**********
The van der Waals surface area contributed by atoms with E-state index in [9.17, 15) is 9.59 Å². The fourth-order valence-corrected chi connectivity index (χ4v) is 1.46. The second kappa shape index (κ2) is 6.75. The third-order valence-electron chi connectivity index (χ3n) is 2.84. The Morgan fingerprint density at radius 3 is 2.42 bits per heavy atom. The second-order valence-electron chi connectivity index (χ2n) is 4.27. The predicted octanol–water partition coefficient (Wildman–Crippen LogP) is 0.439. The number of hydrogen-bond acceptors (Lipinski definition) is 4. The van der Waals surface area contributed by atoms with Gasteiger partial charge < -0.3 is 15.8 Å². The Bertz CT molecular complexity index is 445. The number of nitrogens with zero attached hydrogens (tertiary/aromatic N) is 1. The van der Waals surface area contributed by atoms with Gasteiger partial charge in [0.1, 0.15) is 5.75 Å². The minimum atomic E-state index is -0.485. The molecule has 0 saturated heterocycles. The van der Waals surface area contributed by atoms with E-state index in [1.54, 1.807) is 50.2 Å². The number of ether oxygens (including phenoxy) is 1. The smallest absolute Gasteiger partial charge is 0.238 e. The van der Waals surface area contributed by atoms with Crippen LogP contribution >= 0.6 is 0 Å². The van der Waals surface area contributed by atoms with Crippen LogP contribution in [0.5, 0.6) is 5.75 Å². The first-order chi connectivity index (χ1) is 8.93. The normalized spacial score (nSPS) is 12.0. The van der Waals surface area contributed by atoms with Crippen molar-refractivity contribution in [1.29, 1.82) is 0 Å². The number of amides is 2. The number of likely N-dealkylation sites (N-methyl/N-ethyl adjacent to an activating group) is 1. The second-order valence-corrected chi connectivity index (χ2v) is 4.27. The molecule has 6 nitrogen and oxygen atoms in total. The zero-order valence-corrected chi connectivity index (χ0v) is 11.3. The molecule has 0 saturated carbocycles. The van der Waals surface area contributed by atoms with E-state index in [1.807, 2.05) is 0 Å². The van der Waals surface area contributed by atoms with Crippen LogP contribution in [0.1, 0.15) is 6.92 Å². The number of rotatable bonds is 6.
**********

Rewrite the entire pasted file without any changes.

The van der Waals surface area contributed by atoms with E-state index in [9.17, 15) is 9.59 Å². The fourth-order valence-corrected chi connectivity index (χ4v) is 1.46. The second kappa shape index (κ2) is 6.75. The third-order valence-electron chi connectivity index (χ3n) is 2.84. The Morgan fingerprint density at radius 3 is 2.42 bits per heavy atom. The second-order valence-electron chi connectivity index (χ2n) is 4.27. The predicted octanol–water partition coefficient (Wildman–Crippen LogP) is 0.439. The number of hydrogen-bond acceptors (Lipinski definition) is 4. The van der Waals surface area contributed by atoms with Gasteiger partial charge < -0.3 is 15.8 Å². The Bertz CT molecular complexity index is 445. The number of nitrogens with zero attached hydrogens (tertiary/aromatic N) is 1. The van der Waals surface area contributed by atoms with Gasteiger partial charge in [0.1, 0.15) is 5.75 Å². The minimum atomic E-state index is -0.485. The molecule has 0 saturated heterocycles. The van der Waals surface area contributed by atoms with E-state index in [1.54, 1.807) is 50.2 Å². The number of ether oxygens (including phenoxy) is 1. The smallest absolute Gasteiger partial charge is 0.238 e. The van der Waals surface area contributed by atoms with Crippen LogP contribution >= 0.6 is 0 Å². The van der Waals surface area contributed by atoms with Crippen LogP contribution in [0.5, 0.6) is 5.75 Å². The first-order chi connectivity index (χ1) is 8.93. The normalized spacial score (nSPS) is 12.0. The van der Waals surface area contributed by atoms with Crippen molar-refractivity contribution in [1.29, 1.82) is 0 Å². The number of amides is 2. The number of likely N-dealkylation sites (N-methyl/N-ethyl adjacent to an activating group) is 1. The second-order valence-corrected chi connectivity index (χ2v) is 4.27. The molecule has 6 nitrogen and oxygen atoms in total. The zero-order valence-corrected chi connectivity index (χ0v) is 11.3. The molecule has 0 saturated carbocycles. The van der Waals surface area contributed by atoms with E-state index in [1.807, 2.05) is 0 Å². The van der Waals surface area contributed by atoms with Crippen LogP contribution in [0.1, 0.15) is 6.92 Å². The number of rotatable bonds is 6.